but having used dektol in the states i’d say it was a pretty “standard” developer

best

robin
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Old 13th July 2020, 06:27 PM
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skellum skellum is offline
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All about print development. Discussion here:

https://www.photrio.com/forum/thread...lopers.117120/

Pretty sure Brock had something about hard/soft developers on his Blog at one time?? Never felt the need to expore this as I almost always use Multigrade papers now, which give me all the flexibility I need. Perhaps of greater value to anyone committed to graded printing papers.
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Old 14th July 2020, 07:35 AM
Lostlabours Lostlabours is offline
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Quote:
Originally Posted by skellum View Post
All about print development. Discussion here:

https://www.photrio.com/forum/thread...lopers.117120/

Pretty sure Brock had something about hard/soft developers on his Blog at one time?? Never felt the need to expore this as I almost always use Multigrade papers now, which give me all the flexibility I need. Perhaps of greater value to anyone committed to graded printing papers.
You can easily confuse what's meant here, in the linked thread Soft working means in terms of soft contrast where choice of a Soft working developer came reduce a paper's contrast by around a Grade or more.

The term Contrast developer, or High contrast developer is used to denote the opposite where the developer can increase a paper's contrast by a grade by or more.

The term "Hard working" was used to denote high and consistent throughput, a developer that wouldn't collapse during a printing session.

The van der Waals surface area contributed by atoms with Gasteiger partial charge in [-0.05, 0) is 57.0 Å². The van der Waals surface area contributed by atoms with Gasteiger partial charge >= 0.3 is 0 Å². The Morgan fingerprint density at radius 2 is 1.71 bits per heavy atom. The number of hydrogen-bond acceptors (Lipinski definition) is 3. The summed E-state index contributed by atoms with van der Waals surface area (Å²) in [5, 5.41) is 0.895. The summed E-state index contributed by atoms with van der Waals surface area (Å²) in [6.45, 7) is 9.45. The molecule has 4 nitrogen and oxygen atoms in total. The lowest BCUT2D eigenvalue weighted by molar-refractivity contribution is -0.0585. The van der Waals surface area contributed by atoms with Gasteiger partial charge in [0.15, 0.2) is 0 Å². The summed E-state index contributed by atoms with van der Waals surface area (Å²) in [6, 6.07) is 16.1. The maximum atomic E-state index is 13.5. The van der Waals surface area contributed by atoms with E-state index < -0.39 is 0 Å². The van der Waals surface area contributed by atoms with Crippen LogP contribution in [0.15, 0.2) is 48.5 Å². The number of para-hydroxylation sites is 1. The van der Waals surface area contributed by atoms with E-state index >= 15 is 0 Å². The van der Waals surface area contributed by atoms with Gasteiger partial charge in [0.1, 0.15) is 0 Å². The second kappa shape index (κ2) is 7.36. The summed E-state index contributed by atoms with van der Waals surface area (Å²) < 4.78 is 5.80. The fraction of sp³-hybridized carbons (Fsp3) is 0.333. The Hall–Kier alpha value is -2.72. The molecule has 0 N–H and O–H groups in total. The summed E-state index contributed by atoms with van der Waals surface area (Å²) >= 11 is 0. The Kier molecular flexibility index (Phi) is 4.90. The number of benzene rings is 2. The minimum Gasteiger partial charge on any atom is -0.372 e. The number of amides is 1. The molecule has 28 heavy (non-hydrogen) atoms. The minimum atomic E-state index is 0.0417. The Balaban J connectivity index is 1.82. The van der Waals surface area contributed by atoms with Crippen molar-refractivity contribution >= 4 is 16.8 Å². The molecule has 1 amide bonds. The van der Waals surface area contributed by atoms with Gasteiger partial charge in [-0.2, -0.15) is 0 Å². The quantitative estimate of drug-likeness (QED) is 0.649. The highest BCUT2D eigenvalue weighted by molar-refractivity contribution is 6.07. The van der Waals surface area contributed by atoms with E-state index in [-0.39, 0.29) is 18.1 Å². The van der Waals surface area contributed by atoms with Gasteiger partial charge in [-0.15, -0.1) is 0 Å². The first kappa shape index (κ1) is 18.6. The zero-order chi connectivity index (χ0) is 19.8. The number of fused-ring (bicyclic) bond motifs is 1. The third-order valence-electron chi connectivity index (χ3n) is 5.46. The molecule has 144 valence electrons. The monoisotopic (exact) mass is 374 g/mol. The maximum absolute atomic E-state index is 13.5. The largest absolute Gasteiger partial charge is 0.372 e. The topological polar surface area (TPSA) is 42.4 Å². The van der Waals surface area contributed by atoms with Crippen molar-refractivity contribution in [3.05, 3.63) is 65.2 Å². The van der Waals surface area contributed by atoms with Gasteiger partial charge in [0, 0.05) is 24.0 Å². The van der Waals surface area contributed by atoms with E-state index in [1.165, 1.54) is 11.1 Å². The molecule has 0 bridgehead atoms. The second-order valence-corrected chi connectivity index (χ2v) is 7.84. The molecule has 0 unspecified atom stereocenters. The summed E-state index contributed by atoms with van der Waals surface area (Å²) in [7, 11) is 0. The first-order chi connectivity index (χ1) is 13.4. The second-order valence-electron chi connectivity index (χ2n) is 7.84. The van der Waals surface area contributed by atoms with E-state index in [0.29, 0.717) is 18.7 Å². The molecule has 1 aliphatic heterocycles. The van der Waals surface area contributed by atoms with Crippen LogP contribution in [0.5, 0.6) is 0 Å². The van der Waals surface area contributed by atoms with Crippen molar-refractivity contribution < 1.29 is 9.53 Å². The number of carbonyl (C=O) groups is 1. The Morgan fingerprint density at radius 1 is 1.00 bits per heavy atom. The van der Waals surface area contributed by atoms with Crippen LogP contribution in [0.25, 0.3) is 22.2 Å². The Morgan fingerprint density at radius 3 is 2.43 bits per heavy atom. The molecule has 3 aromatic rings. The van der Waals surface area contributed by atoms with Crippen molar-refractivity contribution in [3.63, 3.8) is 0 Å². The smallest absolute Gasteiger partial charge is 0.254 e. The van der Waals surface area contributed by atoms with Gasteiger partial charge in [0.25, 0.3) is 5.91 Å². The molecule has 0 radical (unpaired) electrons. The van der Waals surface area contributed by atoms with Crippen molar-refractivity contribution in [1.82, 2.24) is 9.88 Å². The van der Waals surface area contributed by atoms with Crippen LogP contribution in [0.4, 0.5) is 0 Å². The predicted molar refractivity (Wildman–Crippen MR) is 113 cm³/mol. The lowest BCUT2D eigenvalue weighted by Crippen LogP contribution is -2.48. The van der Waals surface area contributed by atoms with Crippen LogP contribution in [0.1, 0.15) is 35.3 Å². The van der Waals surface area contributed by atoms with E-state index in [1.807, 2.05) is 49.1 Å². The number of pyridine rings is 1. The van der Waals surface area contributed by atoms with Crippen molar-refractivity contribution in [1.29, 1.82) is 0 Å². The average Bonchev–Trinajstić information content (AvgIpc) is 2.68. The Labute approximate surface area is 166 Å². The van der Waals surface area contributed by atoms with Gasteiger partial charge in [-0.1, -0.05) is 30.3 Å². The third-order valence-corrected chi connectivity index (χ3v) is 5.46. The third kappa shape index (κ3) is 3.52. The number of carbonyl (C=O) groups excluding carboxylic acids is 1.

An example would be D163 which was Kodak's main paper developer here in the UK (Dektol/D72 was the US alternative and introduced here much later). Bot D163 and D72 are MQ developers and because of the Metol don't have a particularly high throughpu, with papers there's a gradual build up of free Bromide as a result of development and this inhibits the developing action of Metol slowing development to the point where times increase significantly and it then becomes ineffective.

If you switch to a PQ developer like ID-62/PQ Universal (or Kodak Liquid Dektol) using Phenidone or Dimezone instead of Metol you find tray life and capacity are vastly superior. Phenidone isn't inhibited by Bromide build up.

It's similar with commercial film developers ID-11/D76 is inefficient in machine processors (it was used) because you need to use a bleed system where you remove working developer and add sufficient replenisher to keep the bromide level under control, but eventually it collapses. Ilford introduced Autophen a PQ version of ID-11 and it could be replenished by topping up which is far more efficient and economic, plus the developer could be replenished for far longer, in one lab it was years. So this is another example of a Hard working developer.

When I began printing in the mid to late 1960's a tray of D163 would last less than a 2 hour session, PQ Universal will last a full day session with no deterioration.

Ian
Ian
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Old 14th July 2020, 07:56 AM
robinb robinb is offline
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Great Ian

thats really informative
i've ordered some PQ and some Superol to try

do you have any knowledge on ilford Phenisol
I would love to try that as well but the 10lt /100 minimum order is holding me back somewhat ...

best

robin